Jimmy Walker bounces back with a nine-shot victory at the Sony Open
By Stephanie Wei under PGA Tour

Jimmy Walker wasn’t going to let a second tournament slip through his fingers in the same week. After losing in a playoff to Patrick Reed at the Hyundai Tournament of Champions on Monday, Walker got redemption on Sunday, firing an impressive bogey-free, seven-under 63.

Not only did he successfully defend his title at the Sony Open, he ran away from the field, posting a 23-under total at Waialae Country Club en route to a nine-shot victory over Scott Piercy. The record for the largest margin of victory at this event was previously seven strokes, which was held by Paul Azinger in 2000. 

For the second time in less than a week, Walker played his way into the last group after carding an eight-under 62 in the third round. On Monday at Kapalua, he entered the final round with a share of the lead with Hideki Matsuyama, and on Sunday he headed into the fourth round with a two-shot lead over Matt Kuchar, who ended with a lackluster one-over 71 to tie for third.

“Just after Monday I was kind of wondering how things were going to go, but got over it,” said Walker in his post-round presser. “I felt good. Just game in and just continued to do what I did last week, which was hit it really good, and I putted even better this week, I think, than I did last week. I probably hit it closer last week a little bit, but it’s been a great, crazy week. It just doesn’t happen very often. Today, I didn’t have any bogeys. It was just huge. Didn’t want to make one. I grinded all of them out.”

Indeed. This time, Walker wasn’t going to let up — not that he did on Monday, but earlier in the week, he admitted to playing a little bit of defense. He also was just trying to fend off Matsuyama and wasn’t exactly aware of what Reed was doing in the group in front of him at Kapalua. Despite his comfortable lead for most of the day, he certainly paid closer attention to the scoreboards on Sunday.

“I didn’t relax (today),” said Walker, who now has four PGA Tour victories in his last 32 starts. “Like I said, I didn’t know that (Reed) had gone birdie-eagle.  I didn’t know.  Which is no big deal, but I still had a chance to win on the last hole.  All I had to do was make four.

“But today, I was watching the leaderboard.  I was trying to see what was going on.  I knew I was playing with the two guys that were right behind me.  I know there were some guys right off the bat.”

His swing coach Butch Harmon exchanged texts with Walker’s wife Erin during the round Sunday and said that Jimmy learned a lot from the experience. Indeed, he did. Harmon also texted Walker this morning.

“(Butch) said, ‘Keep the pedal down, keep the pedal down today.  You’re playing good, so just keep the pedal down.’

That was kind of the mindset — was be smart, be aggressive, make good shots and get some putts to go in. And that’s kind of what ended up happening.”

Walker started relatively slow, making seven straight pars to kick off the final round, but after he rolled in a key comeback par putt from eight feet on no. 7, he found some momentum and started to really separate himself from the field, rolling in three straight birdies.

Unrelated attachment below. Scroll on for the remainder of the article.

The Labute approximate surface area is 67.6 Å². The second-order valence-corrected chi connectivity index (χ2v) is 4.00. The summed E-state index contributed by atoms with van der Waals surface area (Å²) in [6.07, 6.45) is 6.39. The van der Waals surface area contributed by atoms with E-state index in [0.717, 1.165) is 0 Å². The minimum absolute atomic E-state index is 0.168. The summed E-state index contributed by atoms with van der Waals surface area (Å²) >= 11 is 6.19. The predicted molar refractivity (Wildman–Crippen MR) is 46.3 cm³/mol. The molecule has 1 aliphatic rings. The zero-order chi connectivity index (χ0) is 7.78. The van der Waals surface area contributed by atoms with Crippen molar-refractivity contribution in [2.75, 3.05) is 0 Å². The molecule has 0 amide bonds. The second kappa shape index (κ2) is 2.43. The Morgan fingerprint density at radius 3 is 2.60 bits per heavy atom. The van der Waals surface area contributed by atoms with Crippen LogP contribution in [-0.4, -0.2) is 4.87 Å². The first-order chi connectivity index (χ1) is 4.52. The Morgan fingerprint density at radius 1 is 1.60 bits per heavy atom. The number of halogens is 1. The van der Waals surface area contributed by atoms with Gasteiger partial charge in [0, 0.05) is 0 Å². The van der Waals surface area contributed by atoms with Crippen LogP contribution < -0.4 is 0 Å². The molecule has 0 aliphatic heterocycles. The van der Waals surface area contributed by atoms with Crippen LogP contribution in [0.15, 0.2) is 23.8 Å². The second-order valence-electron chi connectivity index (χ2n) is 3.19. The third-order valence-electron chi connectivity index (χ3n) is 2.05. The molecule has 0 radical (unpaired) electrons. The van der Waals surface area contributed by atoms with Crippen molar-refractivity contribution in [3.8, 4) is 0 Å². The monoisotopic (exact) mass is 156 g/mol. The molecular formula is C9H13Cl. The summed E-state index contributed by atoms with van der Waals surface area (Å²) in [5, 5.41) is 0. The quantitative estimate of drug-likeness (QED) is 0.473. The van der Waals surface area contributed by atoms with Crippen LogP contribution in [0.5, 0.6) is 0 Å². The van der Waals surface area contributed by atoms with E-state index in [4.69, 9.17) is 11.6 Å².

“I kind of ran one by on 7 and made that coming back, which was pretty big,” he said. “I think that was a big putt, and then capitalized that with three birdies in a row. So it was a nice momentum keeper, changer, whatever you want to call it.”

Like Walker said, he didn’t let down at any point on Sunday. Even when he had a six-shot lead on no. 14 and it looked like a done deal, he grinded over a six-foot par putt — and made it.

“I wanted to finish the day, finish the round,” he said. “I didn’t want to give anything back. I didn’t want to make a bogey. (My caddie) Andy (Sanders) kept telling me, ‘Finish it out, let’s make the putt.’ I chipped it by and he said, ‘Make it.’ And I wanted to, and hit a good putt and it went in the middle.”

Same deal on no. 17 — at which point Walker held an eight-shot lead. He pulled his tee shot into the left greenside bunker and hit it out to 10 feet.

“The wind just completely quite on us right there on the tee box, and right as I was hitting it, it just shut off, and it was a real hard nine-(iron) and it drew,” he said. “I thought the wind would just keep it going straight and I hit it in the bunker and it had plenty of carry on it, but then I blasted it out and hit it by the hole.

“(Andy) said the same thing again when he handed me the ball. He said, ‘Don’t let up.’ And I made that one.”

Earlier on Sunday on the other side of the world at the Abu Dhabi Championship on the European Tour, Martin Kaymer started the final round with a six-shot lead and extended it to 10 strokes through five holes. Then, the unthinkable happened and Kaymer blew it and ended up finishing third. Walker was aware of it, but didn’t let it sneak into his mind.

“I saw that this morning,” he said. “I went downstairs and got coffee and the telecast had just finished up — I think it had already finished. It’s a bummer. I walked back upstairs and I told Erin, I said, ‘Winning is hard.’ It just really is. You just never know.”

Well, Jimmy sure made it look easy on Sunday.